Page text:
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Pharmacol Ther. 2014 Feb;141(2):150-9. doi: 10.1016/j.pharmthera.2013.09.006. Epub 2013 Sep 28.

Existing and potential therapeutic uses for N-acetylcysteine: the need for conversion to intracellular glutathione for antioxidant benefits.

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Highland Clinical Research Facility, Centre for Health Science, Old Perth Road, Inverness IV2 3JH, UK.
Department of Diabetes and Cardiovascular Science, University of the Highlands and Islands, Centre for Health Science, Old Perth Road, Inverness IV2 3JH, UK. Electronic address:


N-acetyl-l-cysteine (NAC) has long been used therapeutically for the treatment of acetaminophen (paracetamol) overdose, acting as a precursor for the substrate (l-cysteine) in synthesis of hepatic glutathione (GSH) depleted through drug conjugation. Other therapeutic uses of NAC have also emerged, including the alleviation of clinical symptoms of cystic fibrosis through cysteine-mediated disruption of disulfide cross-bridges in the glycoprotein matrix in mucus. More recently, however, a wide range of clinical studies have reported on the use of NAC as an antioxidant, most notably in the protection against contrast-induced nephropathy and thrombosis. The results from these studies are conflicting and a consensus is yet to be reached regarding the merits or otherwise of NAC in the antioxidant setting. This review seeks to re-evaluate the mechanism of action of NAC as a precursor for GSH synthesis in the context of its activity as an "antioxidant". Results from recent studies are examined to establish whether the pre-requisites for effective NAC-induced antioxidant activity (i.e. GSH depletion and the presence of functional metabolic pathways for conversion of NAC to GSH) have received adequate consideration in the interpretation of the data. A key conclusion is a reinforcement of the concept that NAC should not be considered to be a powerful antioxidant in its own right: its strength is the targeted replenishment of GSH in deficient cells and it is likely to be ineffective in cells replete in GSH.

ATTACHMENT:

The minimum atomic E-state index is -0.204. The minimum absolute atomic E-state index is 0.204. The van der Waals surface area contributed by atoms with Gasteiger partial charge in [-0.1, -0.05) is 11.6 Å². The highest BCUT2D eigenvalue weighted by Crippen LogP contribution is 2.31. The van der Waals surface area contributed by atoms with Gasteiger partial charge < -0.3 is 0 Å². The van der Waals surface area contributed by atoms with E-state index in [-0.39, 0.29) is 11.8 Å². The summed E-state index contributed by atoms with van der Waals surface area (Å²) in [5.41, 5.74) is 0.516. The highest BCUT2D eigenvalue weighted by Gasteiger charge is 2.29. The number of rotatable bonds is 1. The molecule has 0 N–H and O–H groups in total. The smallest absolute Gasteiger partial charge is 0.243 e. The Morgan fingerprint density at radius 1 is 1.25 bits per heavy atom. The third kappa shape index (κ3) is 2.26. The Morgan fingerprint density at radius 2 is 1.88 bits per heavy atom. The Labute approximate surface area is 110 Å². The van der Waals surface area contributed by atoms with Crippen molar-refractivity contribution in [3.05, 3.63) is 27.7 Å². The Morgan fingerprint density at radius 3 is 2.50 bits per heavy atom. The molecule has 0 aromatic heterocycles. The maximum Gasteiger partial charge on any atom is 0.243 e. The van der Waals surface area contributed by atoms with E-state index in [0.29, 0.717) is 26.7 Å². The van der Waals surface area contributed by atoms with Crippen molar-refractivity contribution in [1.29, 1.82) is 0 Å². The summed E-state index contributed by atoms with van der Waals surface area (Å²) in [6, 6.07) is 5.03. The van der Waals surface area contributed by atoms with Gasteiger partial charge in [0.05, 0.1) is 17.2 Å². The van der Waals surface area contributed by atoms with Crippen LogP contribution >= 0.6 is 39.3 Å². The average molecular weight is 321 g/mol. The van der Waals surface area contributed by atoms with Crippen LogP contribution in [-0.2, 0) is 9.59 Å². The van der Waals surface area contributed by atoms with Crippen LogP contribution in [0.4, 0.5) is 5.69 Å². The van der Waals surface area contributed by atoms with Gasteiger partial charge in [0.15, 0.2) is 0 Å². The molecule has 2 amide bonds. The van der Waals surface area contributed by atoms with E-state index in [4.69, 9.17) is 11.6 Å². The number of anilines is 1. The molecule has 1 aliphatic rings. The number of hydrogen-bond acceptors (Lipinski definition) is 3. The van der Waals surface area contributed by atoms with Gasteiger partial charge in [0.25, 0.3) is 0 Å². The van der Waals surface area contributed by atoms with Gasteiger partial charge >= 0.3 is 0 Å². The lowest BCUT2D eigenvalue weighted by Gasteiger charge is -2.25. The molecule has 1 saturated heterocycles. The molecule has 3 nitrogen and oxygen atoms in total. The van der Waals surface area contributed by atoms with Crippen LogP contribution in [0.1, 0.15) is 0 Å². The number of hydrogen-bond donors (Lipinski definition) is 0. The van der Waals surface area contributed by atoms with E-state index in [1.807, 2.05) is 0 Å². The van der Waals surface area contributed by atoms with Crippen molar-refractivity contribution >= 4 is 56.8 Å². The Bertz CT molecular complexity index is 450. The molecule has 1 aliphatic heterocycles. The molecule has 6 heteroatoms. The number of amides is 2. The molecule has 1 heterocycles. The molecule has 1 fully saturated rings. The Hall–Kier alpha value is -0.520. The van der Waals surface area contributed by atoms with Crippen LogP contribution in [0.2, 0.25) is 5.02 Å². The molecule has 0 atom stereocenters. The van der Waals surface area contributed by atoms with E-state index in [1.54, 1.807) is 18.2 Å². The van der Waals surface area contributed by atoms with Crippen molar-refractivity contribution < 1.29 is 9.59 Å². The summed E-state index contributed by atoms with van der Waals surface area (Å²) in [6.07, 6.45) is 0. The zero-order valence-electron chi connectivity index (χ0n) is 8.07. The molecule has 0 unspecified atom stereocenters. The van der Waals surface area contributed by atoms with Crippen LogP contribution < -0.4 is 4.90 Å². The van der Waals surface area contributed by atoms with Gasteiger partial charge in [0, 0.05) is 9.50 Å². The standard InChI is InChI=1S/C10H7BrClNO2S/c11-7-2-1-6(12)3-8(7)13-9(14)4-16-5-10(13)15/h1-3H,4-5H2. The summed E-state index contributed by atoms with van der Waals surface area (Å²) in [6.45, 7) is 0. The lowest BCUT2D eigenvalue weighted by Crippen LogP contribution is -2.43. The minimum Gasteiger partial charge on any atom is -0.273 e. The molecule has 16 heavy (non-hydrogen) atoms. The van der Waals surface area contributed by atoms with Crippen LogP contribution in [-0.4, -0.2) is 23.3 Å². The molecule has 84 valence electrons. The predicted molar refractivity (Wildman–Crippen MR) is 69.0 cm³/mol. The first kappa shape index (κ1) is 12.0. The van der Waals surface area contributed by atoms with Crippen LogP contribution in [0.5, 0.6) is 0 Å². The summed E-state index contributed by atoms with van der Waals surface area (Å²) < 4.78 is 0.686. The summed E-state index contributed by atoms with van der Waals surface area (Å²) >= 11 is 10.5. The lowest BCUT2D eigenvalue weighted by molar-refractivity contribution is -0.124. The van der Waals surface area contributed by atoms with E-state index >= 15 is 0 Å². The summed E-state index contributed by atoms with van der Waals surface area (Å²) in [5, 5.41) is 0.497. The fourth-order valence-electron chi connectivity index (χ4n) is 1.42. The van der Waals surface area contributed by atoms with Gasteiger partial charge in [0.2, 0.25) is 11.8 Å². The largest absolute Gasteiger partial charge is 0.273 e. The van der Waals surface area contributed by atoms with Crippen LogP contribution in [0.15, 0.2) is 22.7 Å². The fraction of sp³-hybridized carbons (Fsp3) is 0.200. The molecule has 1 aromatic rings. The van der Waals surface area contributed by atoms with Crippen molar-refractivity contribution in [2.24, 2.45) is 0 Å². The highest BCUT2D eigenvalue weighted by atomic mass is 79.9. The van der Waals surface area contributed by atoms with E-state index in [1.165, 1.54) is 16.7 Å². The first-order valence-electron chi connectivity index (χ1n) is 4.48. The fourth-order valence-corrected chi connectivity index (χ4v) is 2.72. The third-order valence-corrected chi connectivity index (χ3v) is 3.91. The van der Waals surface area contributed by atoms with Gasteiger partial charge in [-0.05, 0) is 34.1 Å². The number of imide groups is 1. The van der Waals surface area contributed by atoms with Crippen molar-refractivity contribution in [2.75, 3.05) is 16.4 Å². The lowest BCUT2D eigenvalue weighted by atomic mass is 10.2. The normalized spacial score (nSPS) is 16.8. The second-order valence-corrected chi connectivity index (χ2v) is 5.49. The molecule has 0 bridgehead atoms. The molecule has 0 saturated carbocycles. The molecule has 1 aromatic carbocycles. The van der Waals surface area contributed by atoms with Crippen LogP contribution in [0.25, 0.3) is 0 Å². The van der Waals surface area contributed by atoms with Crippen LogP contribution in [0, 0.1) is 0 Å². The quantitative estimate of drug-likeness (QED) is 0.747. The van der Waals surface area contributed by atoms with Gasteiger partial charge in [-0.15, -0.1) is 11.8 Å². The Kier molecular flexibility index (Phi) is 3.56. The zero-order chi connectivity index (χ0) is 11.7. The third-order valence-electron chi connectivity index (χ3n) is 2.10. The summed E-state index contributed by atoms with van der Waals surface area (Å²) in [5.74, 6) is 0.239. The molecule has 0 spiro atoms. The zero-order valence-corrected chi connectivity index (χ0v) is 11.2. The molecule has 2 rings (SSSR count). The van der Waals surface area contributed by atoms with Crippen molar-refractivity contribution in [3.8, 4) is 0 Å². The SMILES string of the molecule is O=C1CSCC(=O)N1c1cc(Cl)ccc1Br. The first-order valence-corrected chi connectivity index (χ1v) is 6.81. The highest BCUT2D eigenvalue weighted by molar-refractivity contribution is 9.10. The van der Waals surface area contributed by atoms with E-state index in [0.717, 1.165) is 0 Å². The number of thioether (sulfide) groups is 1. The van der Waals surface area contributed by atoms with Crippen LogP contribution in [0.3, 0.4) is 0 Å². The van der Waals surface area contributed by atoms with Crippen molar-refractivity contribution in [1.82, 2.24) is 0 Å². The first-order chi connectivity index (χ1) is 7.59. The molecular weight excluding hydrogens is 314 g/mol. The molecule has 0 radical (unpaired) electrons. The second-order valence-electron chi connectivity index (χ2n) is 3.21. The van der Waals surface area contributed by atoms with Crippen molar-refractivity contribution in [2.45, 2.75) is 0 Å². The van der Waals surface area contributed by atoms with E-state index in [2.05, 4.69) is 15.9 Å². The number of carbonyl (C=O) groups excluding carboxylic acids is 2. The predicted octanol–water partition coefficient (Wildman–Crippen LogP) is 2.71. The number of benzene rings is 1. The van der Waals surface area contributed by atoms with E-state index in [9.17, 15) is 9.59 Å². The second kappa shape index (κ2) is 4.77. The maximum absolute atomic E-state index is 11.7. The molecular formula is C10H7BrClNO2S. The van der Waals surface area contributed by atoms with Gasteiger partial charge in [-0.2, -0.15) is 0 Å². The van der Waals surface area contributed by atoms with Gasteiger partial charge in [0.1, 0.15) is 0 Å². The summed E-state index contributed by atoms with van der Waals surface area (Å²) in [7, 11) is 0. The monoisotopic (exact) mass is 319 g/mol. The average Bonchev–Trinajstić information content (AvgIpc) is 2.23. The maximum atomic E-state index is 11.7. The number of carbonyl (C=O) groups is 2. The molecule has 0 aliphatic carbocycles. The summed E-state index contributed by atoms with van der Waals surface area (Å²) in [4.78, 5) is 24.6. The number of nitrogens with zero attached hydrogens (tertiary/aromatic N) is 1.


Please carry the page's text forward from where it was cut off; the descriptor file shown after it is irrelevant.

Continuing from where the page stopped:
AKI; Antioxidant; BAL; CF; CIN; COPD; GCL; GSH; GSH Px; GSSG; Glutathione; IPF; IV; N-acetyl-l-cysteine; N-acetylcysteine; N-aceytl-p-benzoquinonimine; NAC; NAPQI; ROS; acute kidney injury; bronchoalveolar lavage; chronic obstructive pulmonary disease; contrast-induced nephropathy; cystic fibrosis; glutamate cysteine ligase; glutathione; glutathione disulfide; glutathione peroxidises; idiopathic pulmonary fibrosis; intravenous; reactive oxygen species

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